Broadly speaking, ethical systems are either deontological [seeking to guide behavior through establishment or discovery of what is intrinsically right and wrong] or teleological [seeking to guide behavior through an understanding of the outcomes or ends that ethical decisions and behavior bring about.]

Anagogical Sense:

Anagog:

[Greek: anagoge, “leading”].  We can view realities and events in terms of eternal signficiance, leading us toward our true homeland:  thus the Church on earth is a sign of the heavenly Jerusalem.  [Catholic Catechism, 117]

Greek:  a “climb” or “ascent” upward.  “Leading above” when by a visible act an invisible is declared.  A method of interpretation of literal statements or events, especially Scripture.  [Wikipedia]

Interpretation of a word, passage, or text, that finds beyond the literal, allegorical, and moral sense, a fourth and ultimate spiritual or mystic sense. [Webster’s]

Orients a person toward eternal life. [Holy Men and Women of the Middle Ages and Beyond, by Pope Benedict 16, 2012, Ignatius Press.]

Interpreting Scripture: Other Terms & Definitions:

Terms and Definitions are from InterVarsity Press Handbook of Theological Terms, unless otherwise noted.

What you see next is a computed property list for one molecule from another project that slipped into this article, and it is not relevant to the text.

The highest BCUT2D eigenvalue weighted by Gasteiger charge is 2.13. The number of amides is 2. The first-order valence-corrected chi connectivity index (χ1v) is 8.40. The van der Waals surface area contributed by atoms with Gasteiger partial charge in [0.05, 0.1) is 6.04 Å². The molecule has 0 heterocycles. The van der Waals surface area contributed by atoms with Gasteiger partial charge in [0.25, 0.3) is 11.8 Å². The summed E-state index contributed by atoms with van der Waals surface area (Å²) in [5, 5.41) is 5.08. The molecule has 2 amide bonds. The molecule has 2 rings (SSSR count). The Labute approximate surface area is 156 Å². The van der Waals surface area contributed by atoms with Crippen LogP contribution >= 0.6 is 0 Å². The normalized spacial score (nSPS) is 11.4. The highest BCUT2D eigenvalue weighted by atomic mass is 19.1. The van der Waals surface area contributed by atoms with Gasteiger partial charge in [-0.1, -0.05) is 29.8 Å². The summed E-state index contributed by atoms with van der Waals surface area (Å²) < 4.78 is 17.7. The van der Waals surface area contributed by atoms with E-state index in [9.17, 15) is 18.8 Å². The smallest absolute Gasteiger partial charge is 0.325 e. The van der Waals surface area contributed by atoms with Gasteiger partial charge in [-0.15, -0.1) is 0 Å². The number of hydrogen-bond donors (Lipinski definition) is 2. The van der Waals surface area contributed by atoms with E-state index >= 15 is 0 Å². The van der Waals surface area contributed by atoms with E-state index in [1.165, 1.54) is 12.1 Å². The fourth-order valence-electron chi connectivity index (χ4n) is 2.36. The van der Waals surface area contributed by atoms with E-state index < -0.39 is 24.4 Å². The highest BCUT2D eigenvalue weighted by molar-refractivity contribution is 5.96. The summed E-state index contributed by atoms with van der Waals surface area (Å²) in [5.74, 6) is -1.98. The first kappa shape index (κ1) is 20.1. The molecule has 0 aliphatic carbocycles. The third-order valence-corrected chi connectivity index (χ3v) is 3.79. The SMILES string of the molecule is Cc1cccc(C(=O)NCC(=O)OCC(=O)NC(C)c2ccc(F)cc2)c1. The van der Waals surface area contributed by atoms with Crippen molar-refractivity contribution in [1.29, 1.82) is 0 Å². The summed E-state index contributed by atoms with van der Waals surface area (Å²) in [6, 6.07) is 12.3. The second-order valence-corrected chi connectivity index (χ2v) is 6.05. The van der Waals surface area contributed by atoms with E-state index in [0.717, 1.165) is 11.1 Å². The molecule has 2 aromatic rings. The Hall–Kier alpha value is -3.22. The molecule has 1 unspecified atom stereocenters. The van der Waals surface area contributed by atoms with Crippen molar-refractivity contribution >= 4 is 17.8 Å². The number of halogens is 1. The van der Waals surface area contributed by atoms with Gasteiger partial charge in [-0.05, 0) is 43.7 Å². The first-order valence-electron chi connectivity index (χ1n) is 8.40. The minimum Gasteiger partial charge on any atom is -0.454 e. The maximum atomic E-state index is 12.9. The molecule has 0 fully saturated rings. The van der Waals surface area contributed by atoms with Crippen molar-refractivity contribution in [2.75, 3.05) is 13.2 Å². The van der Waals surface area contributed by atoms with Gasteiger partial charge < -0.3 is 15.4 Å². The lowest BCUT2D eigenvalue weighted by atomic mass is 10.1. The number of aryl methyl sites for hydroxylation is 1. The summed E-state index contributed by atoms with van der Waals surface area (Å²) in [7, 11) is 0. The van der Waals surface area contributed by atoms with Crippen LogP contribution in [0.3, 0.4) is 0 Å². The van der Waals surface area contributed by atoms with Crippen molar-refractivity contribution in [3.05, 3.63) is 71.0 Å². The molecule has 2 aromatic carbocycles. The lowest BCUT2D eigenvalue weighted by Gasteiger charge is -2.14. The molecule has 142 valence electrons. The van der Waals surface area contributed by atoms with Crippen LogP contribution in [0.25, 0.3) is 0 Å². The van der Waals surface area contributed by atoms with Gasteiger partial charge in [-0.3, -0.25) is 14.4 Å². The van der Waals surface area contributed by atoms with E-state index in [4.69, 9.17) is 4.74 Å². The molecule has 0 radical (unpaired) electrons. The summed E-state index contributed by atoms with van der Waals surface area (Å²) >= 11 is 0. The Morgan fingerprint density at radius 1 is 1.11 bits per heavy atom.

Analogy of Faith:

 A principle of interpretation that suggests that clearer passages of Scripture should be used to interpret more obscure or difficult passages. 

 For Augustine, the analogy of faith requires that Scripture never be interpreted in such way that it violates the church’s summary of Christian faith [i.e., The Apostle’s Creed]. 

For Luther, Christ is the analogy of faith, so that Scripture needs always to be interpreted as testifying to Christ.

For Calvin, the analogy of faith assumes that, because the Spirit oversaw its writing, Scripture and the Spirit together interpret other parts of Scripture.

Exegesis, Eisegesis:

Literally, “drawing meaning out of” and “reading meaning into,” respectively. 

 Exegesis is the process of seeking to understand what a text means or communicates on its own. 

Eisegesis is generally a derogatory term, used to designate the practice of imposing a preconceived or foreign meaning onto a text, even if that meaning could not have been originally intended at the time of its writing.

Hermeneutics:

The discipline that studies the principles and theories of how texts ought to be interpreted, particularly Sacred texts, such as the Scriptures. 

Hermeneutics also concerns itself with understanding the unique roles and relationships between the author, the text, and the original or subsequent readers.

[Note:  For emphasis, I added italics, bold-face, and other formatting. MBP]